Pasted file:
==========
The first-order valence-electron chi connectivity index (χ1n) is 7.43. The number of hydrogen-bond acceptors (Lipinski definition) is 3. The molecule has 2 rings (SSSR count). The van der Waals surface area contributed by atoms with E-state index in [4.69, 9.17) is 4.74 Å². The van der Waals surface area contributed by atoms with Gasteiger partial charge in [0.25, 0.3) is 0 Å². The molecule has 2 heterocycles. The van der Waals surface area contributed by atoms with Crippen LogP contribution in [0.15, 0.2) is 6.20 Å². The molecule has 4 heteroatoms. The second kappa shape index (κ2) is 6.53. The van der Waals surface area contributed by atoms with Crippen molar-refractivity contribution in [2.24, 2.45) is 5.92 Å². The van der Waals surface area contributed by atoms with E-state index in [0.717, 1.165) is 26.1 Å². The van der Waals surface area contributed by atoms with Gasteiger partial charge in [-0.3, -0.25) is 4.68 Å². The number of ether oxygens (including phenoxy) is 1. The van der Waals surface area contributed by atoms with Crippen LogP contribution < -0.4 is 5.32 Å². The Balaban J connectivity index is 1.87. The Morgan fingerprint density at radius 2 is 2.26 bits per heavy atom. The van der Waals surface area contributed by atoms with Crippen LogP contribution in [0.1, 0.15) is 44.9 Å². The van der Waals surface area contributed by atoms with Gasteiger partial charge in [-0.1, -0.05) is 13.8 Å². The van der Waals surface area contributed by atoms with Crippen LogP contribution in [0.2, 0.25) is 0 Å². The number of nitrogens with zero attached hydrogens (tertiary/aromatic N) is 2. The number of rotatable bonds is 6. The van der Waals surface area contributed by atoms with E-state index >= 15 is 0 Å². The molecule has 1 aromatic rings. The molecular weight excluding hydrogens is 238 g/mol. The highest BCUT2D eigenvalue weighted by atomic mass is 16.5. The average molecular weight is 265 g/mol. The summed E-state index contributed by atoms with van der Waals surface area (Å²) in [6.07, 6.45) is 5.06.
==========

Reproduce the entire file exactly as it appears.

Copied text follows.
The first-order valence-electron chi connectivity index (χ1n) is 7.43. The number of hydrogen-bond acceptors (Lipinski definition) is 3. The molecule has 2 rings (SSSR count). The van der Waals surface area contributed by atoms with E-state index in [4.69, 9.17) is 4.74 Å². The van der Waals surface area contributed by atoms with Gasteiger partial charge in [0.25, 0.3) is 0 Å². The molecule has 2 heterocycles. The van der Waals surface area contributed by atoms with Crippen LogP contribution in [0.15, 0.2) is 6.20 Å². The molecule has 4 heteroatoms. The second kappa shape index (κ2) is 6.53. The van der Waals surface area contributed by atoms with Crippen molar-refractivity contribution in [2.24, 2.45) is 5.92 Å². The van der Waals surface area contributed by atoms with E-state index in [0.717, 1.165) is 26.1 Å². The van der Waals surface area contributed by atoms with Gasteiger partial charge in [-0.3, -0.25) is 4.68 Å². The number of ether oxygens (including phenoxy) is 1. The van der Waals surface area contributed by atoms with Crippen LogP contribution < -0.4 is 5.32 Å². The Balaban J connectivity index is 1.87. The Morgan fingerprint density at radius 2 is 2.26 bits per heavy atom. The van der Waals surface area contributed by atoms with Crippen LogP contribution in [0.1, 0.15) is 44.9 Å². The van der Waals surface area contributed by atoms with Gasteiger partial charge in [-0.1, -0.05) is 13.8 Å². The van der Waals surface area contributed by atoms with Crippen LogP contribution in [0.2, 0.25) is 0 Å². The number of nitrogens with zero attached hydrogens (tertiary/aromatic N) is 2. The number of rotatable bonds is 6. The van der Waals surface area contributed by atoms with E-state index >= 15 is 0 Å². The molecule has 1 aromatic rings. The molecular weight excluding hydrogens is 238 g/mol. The highest BCUT2D eigenvalue weighted by atomic mass is 16.5. The average molecular weight is 265 g/mol. The summed E-state index contributed by atoms with van der Waals surface area (Å²) in [6.07, 6.45) is 5.06.